Answer: Some trees to consider include:
"Lakee Flake" Canoe Birch ? Betula papyrifera, a native paper birch with pure white bark. Since every species of birch behaves differently under cultivation, we are hesitant to call this strain borer free since we have only tested this plant for 15 years. The pure clean white bark of this form is worth trying to grow even within the limits imposed by this insect. This strain was started from a tree growing in a wetland near Saginaw, Michigan. The original tree is now over 50 ft high and in excellent health. One of the seedlings from this tree developed snow-white bark at an early age. When this plant started to seed we began propagation. This species does best in acidic moist soil preferably not in polluted areas. Fast growing even in dry soils, trees grow 2-3 ft per year under good conditions.
Niobe Weeping Willow ? Salix alba "Tristis"; Very fast growing weeping willow well known for its graceful pendulous habit in parks and waterways throughout the U.S. Extremely fast growing 5-6 ft. in a year. Avoid planting near the septic field. The tree can really tap into this source of fertilizer. Because of its long life and broad spreading habit plant in an area with lots of room.
Prairie Cascade Willow ? Salix pentaphyllum 'Prairie Cascade'; A fast growing, trademarked hybrid willow from Morden Research Station in Manitoba. A smaller
form of willow, Prairie Cascade has golden-yellow stems and glossy leaves and is more disease and insect resistant. Its smaller size (35-45') makes it a good choice for those of us who want a weeping willow, but have smaller yards with less space.
Average growth rate 3 ft. per year.
Prairie Sky" Poplar ? Populus x Canadensis; Narrow upright form with a spread of 8 ft. at maturity. Vigorous fast growing hybrid poplar resistant to disease and completely winter hardy in the northern Great Plains. Can grow 4-5 ft. in a single year. Developed by Morden Research Station in Manitoba. A much improved selection compared to Lombardy. An excellent selection for windbreak and screens.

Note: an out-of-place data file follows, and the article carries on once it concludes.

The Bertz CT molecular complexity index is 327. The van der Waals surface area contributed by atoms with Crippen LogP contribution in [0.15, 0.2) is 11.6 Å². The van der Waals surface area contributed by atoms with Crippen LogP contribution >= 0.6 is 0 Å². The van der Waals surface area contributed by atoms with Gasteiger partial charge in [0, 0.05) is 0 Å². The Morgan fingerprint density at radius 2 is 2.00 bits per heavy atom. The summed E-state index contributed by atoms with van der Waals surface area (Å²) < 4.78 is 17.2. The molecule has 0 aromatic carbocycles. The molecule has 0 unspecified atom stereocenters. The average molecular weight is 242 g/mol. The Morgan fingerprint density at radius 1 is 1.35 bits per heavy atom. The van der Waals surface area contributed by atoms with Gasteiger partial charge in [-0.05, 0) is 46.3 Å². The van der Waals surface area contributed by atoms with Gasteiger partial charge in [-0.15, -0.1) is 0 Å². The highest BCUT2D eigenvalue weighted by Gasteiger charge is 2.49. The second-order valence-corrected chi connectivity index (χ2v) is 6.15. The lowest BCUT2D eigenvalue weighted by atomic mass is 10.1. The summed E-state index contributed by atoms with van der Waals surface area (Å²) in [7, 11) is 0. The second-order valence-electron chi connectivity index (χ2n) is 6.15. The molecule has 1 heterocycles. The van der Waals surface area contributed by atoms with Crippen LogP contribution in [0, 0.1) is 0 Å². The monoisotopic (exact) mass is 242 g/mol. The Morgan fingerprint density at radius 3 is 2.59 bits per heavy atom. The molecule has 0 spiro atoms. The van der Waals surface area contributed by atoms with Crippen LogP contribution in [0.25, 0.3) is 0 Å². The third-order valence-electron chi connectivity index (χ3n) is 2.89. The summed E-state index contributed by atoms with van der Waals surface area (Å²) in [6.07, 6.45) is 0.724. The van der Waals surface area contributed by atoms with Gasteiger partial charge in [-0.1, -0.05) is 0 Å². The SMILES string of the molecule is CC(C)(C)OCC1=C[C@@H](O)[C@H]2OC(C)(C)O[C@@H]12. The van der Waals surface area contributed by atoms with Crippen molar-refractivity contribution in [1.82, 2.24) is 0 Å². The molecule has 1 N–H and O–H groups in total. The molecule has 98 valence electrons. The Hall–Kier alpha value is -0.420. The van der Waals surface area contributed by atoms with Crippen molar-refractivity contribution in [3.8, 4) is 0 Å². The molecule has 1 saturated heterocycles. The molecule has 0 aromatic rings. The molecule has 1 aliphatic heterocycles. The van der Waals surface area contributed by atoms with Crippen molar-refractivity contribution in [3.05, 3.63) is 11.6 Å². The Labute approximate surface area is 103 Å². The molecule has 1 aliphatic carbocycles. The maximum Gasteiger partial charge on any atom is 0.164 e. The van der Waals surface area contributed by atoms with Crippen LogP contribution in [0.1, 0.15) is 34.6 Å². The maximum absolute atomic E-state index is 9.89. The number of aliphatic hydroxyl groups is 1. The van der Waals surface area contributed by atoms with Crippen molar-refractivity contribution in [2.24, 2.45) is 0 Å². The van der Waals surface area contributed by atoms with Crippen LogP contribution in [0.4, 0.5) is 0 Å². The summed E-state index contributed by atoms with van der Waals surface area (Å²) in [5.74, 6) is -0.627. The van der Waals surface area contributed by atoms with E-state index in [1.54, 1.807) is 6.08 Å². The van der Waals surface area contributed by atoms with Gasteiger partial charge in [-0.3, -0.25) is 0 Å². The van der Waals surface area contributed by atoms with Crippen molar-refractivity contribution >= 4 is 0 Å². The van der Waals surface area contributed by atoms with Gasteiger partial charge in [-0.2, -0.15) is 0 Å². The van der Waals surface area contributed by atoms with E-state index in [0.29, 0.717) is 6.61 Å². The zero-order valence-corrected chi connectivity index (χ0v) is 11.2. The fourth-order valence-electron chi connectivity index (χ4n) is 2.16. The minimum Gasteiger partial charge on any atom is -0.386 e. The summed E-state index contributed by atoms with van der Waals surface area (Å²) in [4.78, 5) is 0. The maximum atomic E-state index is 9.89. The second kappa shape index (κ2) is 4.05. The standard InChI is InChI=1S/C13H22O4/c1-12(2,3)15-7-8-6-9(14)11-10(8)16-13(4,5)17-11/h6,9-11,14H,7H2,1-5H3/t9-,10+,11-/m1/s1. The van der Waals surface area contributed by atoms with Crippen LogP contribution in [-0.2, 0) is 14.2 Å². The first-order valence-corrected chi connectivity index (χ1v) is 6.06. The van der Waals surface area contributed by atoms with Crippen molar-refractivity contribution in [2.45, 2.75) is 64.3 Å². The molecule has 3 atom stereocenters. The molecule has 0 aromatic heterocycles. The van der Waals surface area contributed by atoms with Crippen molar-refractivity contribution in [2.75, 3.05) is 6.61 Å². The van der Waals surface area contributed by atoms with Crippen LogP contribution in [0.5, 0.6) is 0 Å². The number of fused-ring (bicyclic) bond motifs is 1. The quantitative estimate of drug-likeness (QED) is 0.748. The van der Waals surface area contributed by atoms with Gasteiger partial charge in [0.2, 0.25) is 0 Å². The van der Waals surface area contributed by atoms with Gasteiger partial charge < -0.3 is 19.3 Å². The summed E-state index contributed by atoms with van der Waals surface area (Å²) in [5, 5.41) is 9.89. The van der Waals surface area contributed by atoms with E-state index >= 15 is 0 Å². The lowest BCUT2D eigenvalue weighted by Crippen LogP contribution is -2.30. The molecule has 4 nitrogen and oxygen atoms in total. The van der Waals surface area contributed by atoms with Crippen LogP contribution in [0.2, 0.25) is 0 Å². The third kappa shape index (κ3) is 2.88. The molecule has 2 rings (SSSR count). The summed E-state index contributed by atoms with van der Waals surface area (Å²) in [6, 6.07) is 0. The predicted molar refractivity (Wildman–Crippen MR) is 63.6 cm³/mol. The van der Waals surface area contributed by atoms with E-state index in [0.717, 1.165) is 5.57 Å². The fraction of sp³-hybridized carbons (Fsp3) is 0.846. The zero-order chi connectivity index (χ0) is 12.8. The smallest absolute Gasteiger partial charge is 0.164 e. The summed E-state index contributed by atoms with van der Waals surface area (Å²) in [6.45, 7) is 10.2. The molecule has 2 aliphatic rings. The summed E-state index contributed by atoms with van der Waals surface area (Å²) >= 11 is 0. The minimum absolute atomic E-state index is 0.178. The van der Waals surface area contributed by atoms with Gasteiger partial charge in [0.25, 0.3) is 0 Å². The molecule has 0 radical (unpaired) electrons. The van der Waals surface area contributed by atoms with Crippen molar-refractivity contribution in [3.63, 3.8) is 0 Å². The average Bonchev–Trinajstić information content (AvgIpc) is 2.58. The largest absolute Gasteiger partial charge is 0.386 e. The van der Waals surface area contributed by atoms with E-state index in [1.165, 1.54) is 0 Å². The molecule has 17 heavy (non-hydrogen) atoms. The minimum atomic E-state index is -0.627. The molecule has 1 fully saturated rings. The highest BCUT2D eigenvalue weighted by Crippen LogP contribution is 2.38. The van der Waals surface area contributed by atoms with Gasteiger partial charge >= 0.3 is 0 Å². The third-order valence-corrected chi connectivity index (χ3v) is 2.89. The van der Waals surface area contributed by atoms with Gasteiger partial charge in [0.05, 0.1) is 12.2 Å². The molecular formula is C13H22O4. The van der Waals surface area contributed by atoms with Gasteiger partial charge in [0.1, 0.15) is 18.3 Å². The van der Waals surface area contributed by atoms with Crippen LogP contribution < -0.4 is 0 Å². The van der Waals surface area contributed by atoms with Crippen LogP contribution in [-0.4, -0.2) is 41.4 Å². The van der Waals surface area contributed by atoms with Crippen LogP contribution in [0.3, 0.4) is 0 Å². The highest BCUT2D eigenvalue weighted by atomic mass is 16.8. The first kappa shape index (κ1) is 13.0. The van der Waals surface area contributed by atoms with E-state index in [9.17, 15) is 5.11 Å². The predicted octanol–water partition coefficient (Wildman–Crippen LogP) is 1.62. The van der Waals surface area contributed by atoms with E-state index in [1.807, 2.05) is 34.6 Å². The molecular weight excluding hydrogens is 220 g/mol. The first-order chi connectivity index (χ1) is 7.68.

Temporary shade might be a bit of a challenge. You might try growing annual vines on a trellis:
Black Eyed Susan Vine:Unlike many climbing vines, this one isn't invasive so it can be incorporated into existing gardens without fear of crowding out existing plants. It's a great choice for hanging baskets and window boxes. Height: 5' to 10' trailing vine.
Cardinal Climber Vine:The deep red flowers with white or yellow throats are sure to draw attention to your trellises, fences and poles. Height: 6' to 20' vine
Cypress Vine:This vine can add a tropical texture to your landscape with its interesting foliage and mix of bright red, pink and white flowers. With the right conditions, it grows to 20 feet. Height: 8' to 10' vine
Hyacinth Bean Vine:This striking vine will have your visitors asking if it's real! The flowers are followed by velvety purple bean pods. Height: 6' - 20' vine
Mina Lobata:'Firecracker Vine' or 'Exotic Love,' this unusual, exciting, interesting annual vine has up to 12 beautiful 2" tubular flowers on each spike. Performs well on trellises and in hanging baskets. Height: 6' to 10' vine
Moonflower:Plant this fast-growing vine on a porch, near an entrance, or under a window where you can enjoy the evening performance and heady fragrance. The flowers bloom only at night, and unfold in 2-3 minutes, and event worth waiting for! Height: 10' to 20' vine
Morning Glories: In the summer, flowers open in the morning, and in the fall they stay open all day. Morning glories are grown as a groundcover in difficult areas. Height: 8' - 10' vine
Sweet Peas: Sweet peas are shorter than most of the other annual vines mentioned here, but their outstanding fragrance make them worthwhile when height isn't important. They make a wonderful cut flower. Height: 3' to 5' vine
Or Scarlet Runner Beans.
Best wishes with your garden!
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